Rembrandt van Rijn

Christ Driving the Money Changers from the Temple

Christ Driving the Money Changers from the Temple by Rembrandt van Rijn

Artwork Detail

Rembrandt's prolific output of drawings, etchings and oil paintings represents the height of Dutch artistic achievement in the seventeenth century. A master of the expressive use of light, shadow, line and gesture, Rembrandt never left Holland or made the obligatory artist's journey to Italy to absorb the classical spirit of art. Instead he revitalised the stories of scripture and classical mythology in terms of the life he saw around him in the Jewish quarter of Amsterdam where he lived. The composition of Christ Driving the Money Changers from the Temple, which is based on a painting Rembrandt made ten years earlier when he was only 19, revolves around Christ's hand holding the scourge in the centre of the picture. The raised hand is bathed in light, Christ's face almost hidden in shadow. The figure is borrowed from Dürer's woodcut of the same subject, Small Woodcut Passion, c1508, although Rembrandt has reversed the pose. His prints from this period show a predominantly linear style, characterised by a vigorous calligraphic energy that reinforces the violent movement of the subject. The point of Rembrandt's etching-needle seems to weave the image from a continuous thread, with lines that loop sinuously back and forth like the thongs of Christ's scourge, leading the viewer from one part of the scene to another. (from The Guide, 2001)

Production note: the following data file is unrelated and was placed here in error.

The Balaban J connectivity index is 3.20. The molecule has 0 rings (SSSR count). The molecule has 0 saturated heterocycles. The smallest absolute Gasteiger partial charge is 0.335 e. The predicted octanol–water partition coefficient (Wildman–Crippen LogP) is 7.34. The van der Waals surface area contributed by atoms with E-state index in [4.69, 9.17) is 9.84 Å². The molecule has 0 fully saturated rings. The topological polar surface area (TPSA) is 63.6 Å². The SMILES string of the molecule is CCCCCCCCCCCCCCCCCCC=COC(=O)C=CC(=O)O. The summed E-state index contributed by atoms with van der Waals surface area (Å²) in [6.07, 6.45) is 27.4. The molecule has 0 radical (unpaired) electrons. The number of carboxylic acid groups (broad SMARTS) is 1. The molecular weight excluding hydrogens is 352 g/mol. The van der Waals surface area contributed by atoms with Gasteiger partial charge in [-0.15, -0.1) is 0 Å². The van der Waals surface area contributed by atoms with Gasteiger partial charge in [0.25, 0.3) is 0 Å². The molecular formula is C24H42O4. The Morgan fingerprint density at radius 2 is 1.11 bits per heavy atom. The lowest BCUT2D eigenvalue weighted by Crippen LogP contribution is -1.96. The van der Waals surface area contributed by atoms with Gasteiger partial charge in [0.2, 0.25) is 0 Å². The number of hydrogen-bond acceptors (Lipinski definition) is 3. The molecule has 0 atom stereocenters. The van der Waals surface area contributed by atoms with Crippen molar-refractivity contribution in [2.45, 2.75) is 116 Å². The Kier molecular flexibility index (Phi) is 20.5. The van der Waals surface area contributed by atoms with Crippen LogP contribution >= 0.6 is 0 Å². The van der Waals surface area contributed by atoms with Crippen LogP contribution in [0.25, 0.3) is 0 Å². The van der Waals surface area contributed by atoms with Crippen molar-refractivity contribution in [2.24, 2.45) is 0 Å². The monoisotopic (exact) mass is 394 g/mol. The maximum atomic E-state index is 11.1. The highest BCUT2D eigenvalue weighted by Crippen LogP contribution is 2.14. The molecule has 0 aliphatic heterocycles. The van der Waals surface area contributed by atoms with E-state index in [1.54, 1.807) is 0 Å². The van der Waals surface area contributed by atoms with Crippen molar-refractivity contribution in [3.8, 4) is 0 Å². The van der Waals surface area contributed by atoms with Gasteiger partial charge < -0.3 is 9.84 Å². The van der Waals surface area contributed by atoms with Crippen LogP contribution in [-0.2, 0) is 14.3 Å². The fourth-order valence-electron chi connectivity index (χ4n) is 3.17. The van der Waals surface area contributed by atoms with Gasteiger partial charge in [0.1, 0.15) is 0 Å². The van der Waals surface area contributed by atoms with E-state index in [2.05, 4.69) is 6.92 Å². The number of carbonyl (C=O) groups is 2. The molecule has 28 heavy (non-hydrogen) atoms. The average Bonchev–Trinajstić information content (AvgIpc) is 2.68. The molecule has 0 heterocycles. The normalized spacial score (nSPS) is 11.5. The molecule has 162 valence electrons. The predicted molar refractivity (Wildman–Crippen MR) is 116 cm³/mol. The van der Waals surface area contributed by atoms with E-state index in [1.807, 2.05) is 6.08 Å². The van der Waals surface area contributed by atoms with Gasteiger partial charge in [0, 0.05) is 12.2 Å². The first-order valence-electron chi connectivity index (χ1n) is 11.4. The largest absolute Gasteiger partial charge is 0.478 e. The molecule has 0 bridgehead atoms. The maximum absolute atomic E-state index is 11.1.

Christ Driving the Money Changers from the Temple
Rembrandt van Rijn
Production date
137 x 169 mm
Credit line
Auckland Art Gallery Toi o Tāmaki, purchased 1976
Accession no
No known copyright restrictions
International Art
Display status
Not on display

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